Note: Due to the political nature of the discussion regarding this topic, the discussion thread is located in our Politics, Religion, Social Issues forum. All forum members and site visitors are welcome to read and follow the thread, but posting is limited to forum members with at least 100 posts.

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51 months ago

In a briefing with reporters earlier this month, FBI director James Comey called encryption and "essential tradecraft" of terrorist organizations like ISIS

If encryption is essential tradecraft for terrorist organizations, then creating backdoors and weakening encryption in consumer electronics would have zero effect on them and only serve to weaken they security of a couple of billion people. Terrorists could, and I'm sure do, use other means to encrypt communications other than what comes out of the box in an iPhone or Android phone.
Score: 26 Votes (Like | Disagree)
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51 months ago
One of my steadfast rules in politics: I want the opposite of whatever Feinstein wants.
Score: 17 Votes (Like | Disagree)
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51 months ago
Expect any future onerous legislation to be attached to some Save The Children bill.
Score: 10 Votes (Like | Disagree)
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51 months ago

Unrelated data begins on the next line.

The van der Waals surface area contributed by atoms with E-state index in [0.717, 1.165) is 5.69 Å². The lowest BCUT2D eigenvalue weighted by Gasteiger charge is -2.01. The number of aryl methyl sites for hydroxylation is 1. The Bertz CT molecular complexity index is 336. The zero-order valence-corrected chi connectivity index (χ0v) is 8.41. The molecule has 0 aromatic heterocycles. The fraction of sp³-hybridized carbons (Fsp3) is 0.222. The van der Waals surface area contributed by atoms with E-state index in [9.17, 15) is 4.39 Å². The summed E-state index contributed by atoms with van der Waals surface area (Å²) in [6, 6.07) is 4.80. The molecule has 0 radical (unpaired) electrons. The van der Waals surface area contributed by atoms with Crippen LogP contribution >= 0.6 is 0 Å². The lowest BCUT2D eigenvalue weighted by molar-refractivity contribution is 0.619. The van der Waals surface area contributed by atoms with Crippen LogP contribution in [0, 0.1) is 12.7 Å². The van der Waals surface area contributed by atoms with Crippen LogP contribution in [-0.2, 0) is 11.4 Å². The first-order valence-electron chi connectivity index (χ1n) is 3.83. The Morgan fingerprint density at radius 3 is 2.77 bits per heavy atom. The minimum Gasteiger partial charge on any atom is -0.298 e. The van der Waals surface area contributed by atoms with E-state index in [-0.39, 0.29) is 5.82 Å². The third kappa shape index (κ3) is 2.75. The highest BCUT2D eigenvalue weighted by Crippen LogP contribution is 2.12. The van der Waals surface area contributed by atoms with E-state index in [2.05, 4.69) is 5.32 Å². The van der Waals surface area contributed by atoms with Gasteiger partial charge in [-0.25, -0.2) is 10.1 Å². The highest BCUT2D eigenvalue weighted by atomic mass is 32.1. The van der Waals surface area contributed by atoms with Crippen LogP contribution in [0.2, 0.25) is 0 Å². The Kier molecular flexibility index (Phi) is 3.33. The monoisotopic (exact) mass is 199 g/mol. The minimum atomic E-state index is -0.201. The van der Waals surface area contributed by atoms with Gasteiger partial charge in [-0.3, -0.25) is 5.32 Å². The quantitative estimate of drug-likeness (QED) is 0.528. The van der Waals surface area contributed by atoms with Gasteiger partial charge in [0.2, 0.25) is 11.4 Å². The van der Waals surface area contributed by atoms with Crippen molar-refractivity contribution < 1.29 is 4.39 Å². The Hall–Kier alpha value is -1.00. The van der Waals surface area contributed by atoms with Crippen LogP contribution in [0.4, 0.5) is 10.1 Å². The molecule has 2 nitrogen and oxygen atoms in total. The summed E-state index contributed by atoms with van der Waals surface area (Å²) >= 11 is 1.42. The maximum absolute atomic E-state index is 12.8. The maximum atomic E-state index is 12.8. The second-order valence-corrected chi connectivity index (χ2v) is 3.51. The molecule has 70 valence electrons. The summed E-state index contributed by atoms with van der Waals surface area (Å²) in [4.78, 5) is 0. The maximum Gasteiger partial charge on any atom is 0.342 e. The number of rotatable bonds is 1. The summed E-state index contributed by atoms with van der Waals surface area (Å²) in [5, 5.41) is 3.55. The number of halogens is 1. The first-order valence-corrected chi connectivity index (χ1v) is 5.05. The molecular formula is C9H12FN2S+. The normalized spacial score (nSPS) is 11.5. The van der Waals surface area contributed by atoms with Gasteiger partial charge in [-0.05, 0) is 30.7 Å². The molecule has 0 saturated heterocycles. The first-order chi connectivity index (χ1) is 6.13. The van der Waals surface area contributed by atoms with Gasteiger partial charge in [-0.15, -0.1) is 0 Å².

I don't like judging a person by looks, but she looks downright evil. Like she is about to throw some puppies in the oven.
[doublepost=1464350680][/doublepost]

One of my steadfast rules in politics: I want the opposite of whatever Feinstein wants.

If she was for puppies I'd have to be against puppies.
Score: 9 Votes (Like | Disagree)
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51 months ago
We like to talk about how special interest groups and the rich have too much influence over US politics at the expense of less well-off Americans. There are those who say that for this reason, we need term limits on Congress. This stupid encryption bill is another reason why we need term limits. These career politicians with no understanding of modern technology are proposing laws that are going to make our data less secure.

This law is tantamount to requiring a backdoor. That's just unacceptable. What do LEOs think they'll accomplish if they weaken encryption? To use the words of Comey, if encryption is an essential tradecraft of terrorist organizations, they'll just find a way to get their hands on encryption. By painting encryption as essential tradecraft of terrorist organizations, Comey is trying to make us believe that privacy is abnormal, and you want privacy, you're probably doing something that you shouldn't be doing.

If politicians have their way with this bill, only the bad guys will have privacy. The good guys who are just trying to protect critical information like credit card numbers, health data, and other things will be forced to do without it and will be turned into mindless drones of the government.
Score: 8 Votes (Like | Disagree)
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51 months ago
I don't believe it for a second.
Score: 7 Votes (Like | Disagree)